• I’d like to see some opera house follow the indication Puccini wrote in his score – “poi Tristano” – and use Wagner’s Liebesnacht (with an Italian text) as the final scene.

    • Gidon and Martha are apparently doing a version for violin, piano and orchestra. I can’t imagine how this would work.

      • What sort of audience would willingly listen to that? :-0

        The Flute and Harp concerto should have been given a proper burial a long time ago, along with the Turkish March and Eine Kleine Nachtmusik…:-0

      • Shame on all of you. The Mozart Flute and Harp Concerto is a great piece. Don’t blame inadequate performances on the music, you should know better. And being one of the few concertos by a major name for the harp, cut us some slack. The number of harpists able to solo with an orchestra is so small these days, that to try and take away one of our staples is shameful. It is a difficult piece to do extremely well. The inadequacy of harpists is another matter, and you can blame conductors for expecting their orchestra members to be solo artists and not hiring solo artists. That said, there are only three harp soloists in the world who really understand how to play it musically. Heidi Lehwalder, Erica Goodman, and Alice Giles. The others are not able to have solo careers.
        And as for American composers, has Slatkin been programming them? When I asked him to do some Berezowsky, his reply was, “I can’t do everybody.” It’s a bullshit list, except for the Pachelbel.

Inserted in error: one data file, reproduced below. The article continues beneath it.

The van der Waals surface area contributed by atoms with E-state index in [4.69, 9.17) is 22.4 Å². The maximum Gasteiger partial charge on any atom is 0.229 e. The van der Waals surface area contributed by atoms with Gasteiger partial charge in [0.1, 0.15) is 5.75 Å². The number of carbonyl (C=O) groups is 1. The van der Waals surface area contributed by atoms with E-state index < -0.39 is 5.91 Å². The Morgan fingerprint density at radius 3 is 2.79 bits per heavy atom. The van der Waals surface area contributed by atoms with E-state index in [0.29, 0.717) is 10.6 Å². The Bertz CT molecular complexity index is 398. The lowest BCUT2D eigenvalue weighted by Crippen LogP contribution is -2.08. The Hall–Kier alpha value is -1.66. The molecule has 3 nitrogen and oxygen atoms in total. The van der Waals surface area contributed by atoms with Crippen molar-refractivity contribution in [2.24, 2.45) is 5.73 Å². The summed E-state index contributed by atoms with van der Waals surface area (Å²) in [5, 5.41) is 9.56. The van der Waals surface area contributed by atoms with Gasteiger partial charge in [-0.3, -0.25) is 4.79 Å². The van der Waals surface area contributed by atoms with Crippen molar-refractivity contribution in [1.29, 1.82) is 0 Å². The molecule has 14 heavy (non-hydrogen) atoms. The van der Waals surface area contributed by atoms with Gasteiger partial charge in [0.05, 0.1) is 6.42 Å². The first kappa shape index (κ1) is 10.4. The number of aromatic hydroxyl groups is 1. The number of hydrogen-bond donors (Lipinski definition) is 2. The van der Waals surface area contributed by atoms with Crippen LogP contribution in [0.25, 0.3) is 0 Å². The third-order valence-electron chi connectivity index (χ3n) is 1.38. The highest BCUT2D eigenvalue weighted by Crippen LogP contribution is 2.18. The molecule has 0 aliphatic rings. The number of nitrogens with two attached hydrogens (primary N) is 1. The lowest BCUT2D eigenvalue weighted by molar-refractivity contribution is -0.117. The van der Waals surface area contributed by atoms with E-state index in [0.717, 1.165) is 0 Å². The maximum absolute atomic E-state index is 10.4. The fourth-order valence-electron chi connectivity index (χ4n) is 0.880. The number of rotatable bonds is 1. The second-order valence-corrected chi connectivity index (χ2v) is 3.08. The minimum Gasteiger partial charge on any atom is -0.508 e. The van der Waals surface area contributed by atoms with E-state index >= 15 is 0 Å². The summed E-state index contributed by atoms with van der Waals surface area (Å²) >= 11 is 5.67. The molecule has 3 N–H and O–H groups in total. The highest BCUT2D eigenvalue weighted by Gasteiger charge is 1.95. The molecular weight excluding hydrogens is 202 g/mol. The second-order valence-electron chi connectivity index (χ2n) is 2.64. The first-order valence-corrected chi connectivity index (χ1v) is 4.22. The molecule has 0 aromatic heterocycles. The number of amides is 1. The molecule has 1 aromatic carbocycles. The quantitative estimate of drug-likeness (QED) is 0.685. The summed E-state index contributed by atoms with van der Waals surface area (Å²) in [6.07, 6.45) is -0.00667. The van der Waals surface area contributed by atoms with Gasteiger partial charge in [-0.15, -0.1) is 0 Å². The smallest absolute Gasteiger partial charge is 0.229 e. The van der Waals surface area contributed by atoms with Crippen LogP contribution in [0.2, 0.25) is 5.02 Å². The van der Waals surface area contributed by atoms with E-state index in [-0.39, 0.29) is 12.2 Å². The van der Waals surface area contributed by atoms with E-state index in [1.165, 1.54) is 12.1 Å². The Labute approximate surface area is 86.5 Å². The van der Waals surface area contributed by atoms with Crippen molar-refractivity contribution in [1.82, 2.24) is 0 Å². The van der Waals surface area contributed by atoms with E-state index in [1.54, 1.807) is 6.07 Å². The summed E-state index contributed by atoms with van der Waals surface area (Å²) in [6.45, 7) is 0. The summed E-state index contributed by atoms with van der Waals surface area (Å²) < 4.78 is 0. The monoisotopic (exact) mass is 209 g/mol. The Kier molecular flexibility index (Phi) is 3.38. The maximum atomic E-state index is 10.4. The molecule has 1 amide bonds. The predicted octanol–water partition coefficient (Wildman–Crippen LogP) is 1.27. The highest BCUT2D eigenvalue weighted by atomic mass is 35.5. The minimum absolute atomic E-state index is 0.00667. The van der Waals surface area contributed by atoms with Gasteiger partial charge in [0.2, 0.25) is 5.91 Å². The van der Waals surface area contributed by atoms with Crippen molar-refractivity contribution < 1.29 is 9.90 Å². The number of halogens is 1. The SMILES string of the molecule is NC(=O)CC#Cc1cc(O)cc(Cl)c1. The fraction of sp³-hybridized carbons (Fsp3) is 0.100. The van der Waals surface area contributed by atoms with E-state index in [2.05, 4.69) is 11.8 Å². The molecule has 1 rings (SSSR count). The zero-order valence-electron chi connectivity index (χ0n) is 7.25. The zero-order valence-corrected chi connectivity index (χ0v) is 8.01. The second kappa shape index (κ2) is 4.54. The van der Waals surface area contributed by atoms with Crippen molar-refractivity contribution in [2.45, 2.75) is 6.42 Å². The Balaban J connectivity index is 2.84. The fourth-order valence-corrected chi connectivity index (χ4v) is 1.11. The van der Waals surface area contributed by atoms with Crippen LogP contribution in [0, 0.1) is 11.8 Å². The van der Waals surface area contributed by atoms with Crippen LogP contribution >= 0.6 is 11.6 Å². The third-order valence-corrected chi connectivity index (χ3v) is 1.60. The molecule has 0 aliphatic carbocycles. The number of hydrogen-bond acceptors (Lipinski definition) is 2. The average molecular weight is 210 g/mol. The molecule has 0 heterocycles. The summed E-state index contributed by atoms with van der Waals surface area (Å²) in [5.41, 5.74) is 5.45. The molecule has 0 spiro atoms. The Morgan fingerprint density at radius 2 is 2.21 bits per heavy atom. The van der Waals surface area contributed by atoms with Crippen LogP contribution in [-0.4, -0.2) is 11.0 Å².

The pieces done nearly to death includes all the major symphonies by Germanic composers.

  • Since a great conductor might be listening I’ll jump in. Good pieces that need more performances even if some of the works might be impractical:

    Berio Sinfonia
    Crumb: Haunted Landscapes
    Schoenberg – Verklärte Nacht
    Berg: Violin Concerto
    Carter: Double Concerto (hard listening but worth it)
    Corigliano – Concerto for Clarinet and Orchestra (a roof raiser for the audience)
    Ravel: Miroirs (especially the two orchestrated by Ravel himself)
    Bartok: Music for Strings, Percussion, and Celeste
    Bartok: Concerto for Two Pianos, Percussion and Orchestra (Bartok’s orchestral arrangement of the chamber work)
    Schuller: Seven Studies On Themes of Paul Klee

    And while we’re at it, why not some fine orchestral arrangements of some of the songs Nelson Riddle so wonderfully arranged for Frank Sinatra and Mr. Slatkin’s parents in the Hollywood String Quartet. If orchestral arrangements were done well, they would be very useful for pops concerts and other occasions. Americana at its finest.

    • Come to Ottawa, to the National Arts Centre. Verklarte Nacht gets trucked out regularly. And we have had the Berg (I agree with you, given the right violinist). But we won’t likely hear it again for a long time as Zukerman is in his last season as MD.

  • Mahler, Mahler, Mahler has displaced so many pieces — 3 or 4 a night and over and over again, in a focus on ticket sales.

    • Indeed. In the Twin Cities there have been at least three Mahler 2’s in the last year; two by local groups (MSO and UofM) and one by the MO, for whom it is undeniably appropriate.

      Just the same, it is very easy to make Mahler sound bad. Really bad. So I hope this trend balances itself soon…